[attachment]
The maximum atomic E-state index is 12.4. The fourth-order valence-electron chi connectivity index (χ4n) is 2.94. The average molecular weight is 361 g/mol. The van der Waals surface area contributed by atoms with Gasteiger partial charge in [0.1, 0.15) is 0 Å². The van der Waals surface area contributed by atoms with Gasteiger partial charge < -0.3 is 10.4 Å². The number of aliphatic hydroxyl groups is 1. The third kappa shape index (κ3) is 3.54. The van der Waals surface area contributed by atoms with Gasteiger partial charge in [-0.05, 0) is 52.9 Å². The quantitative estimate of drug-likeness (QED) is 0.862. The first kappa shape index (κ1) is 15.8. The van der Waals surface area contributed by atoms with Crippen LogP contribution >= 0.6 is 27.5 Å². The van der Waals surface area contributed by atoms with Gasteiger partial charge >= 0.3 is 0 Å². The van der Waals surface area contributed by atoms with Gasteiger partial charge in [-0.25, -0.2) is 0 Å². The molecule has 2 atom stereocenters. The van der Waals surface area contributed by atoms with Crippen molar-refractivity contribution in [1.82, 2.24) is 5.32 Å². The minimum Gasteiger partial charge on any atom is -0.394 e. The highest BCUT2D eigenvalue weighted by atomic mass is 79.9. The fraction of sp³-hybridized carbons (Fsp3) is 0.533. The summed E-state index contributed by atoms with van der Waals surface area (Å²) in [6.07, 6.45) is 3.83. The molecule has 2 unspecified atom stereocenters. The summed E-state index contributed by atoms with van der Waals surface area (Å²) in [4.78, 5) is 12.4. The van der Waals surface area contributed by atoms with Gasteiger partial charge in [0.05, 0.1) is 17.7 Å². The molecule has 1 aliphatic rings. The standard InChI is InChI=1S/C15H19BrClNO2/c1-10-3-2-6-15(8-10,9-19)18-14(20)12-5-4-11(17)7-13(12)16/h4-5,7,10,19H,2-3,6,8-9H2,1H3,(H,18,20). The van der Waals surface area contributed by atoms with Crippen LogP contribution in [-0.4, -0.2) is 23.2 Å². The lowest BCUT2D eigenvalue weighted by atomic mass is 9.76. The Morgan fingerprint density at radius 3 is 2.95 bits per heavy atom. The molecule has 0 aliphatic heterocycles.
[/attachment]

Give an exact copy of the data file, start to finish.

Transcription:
The maximum atomic E-state index is 12.4. The fourth-order valence-electron chi connectivity index (χ4n) is 2.94. The average molecular weight is 361 g/mol. The van der Waals surface area contributed by atoms with Gasteiger partial charge in [0.1, 0.15) is 0 Å². The van der Waals surface area contributed by atoms with Gasteiger partial charge < -0.3 is 10.4 Å². The number of aliphatic hydroxyl groups is 1. The third kappa shape index (κ3) is 3.54. The van der Waals surface area contributed by atoms with Gasteiger partial charge in [-0.05, 0) is 52.9 Å². The quantitative estimate of drug-likeness (QED) is 0.862. The first kappa shape index (κ1) is 15.8. The van der Waals surface area contributed by atoms with Crippen LogP contribution >= 0.6 is 27.5 Å². The van der Waals surface area contributed by atoms with Gasteiger partial charge >= 0.3 is 0 Å². The van der Waals surface area contributed by atoms with Gasteiger partial charge in [-0.25, -0.2) is 0 Å². The molecule has 2 atom stereocenters. The van der Waals surface area contributed by atoms with Crippen molar-refractivity contribution in [1.82, 2.24) is 5.32 Å². The minimum Gasteiger partial charge on any atom is -0.394 e. The highest BCUT2D eigenvalue weighted by atomic mass is 79.9. The fraction of sp³-hybridized carbons (Fsp3) is 0.533. The summed E-state index contributed by atoms with van der Waals surface area (Å²) in [6.07, 6.45) is 3.83. The molecule has 2 unspecified atom stereocenters. The summed E-state index contributed by atoms with van der Waals surface area (Å²) in [4.78, 5) is 12.4. The van der Waals surface area contributed by atoms with Gasteiger partial charge in [0.05, 0.1) is 17.7 Å². The molecule has 1 aliphatic rings. The standard InChI is InChI=1S/C15H19BrClNO2/c1-10-3-2-6-15(8-10,9-19)18-14(20)12-5-4-11(17)7-13(12)16/h4-5,7,10,19H,2-3,6,8-9H2,1H3,(H,18,20). The van der Waals surface area contributed by atoms with Crippen LogP contribution in [-0.4, -0.2) is 23.2 Å². The lowest BCUT2D eigenvalue weighted by atomic mass is 9.76. The Morgan fingerprint density at radius 3 is 2.95 bits per heavy atom. The molecule has 0 aliphatic heterocycles.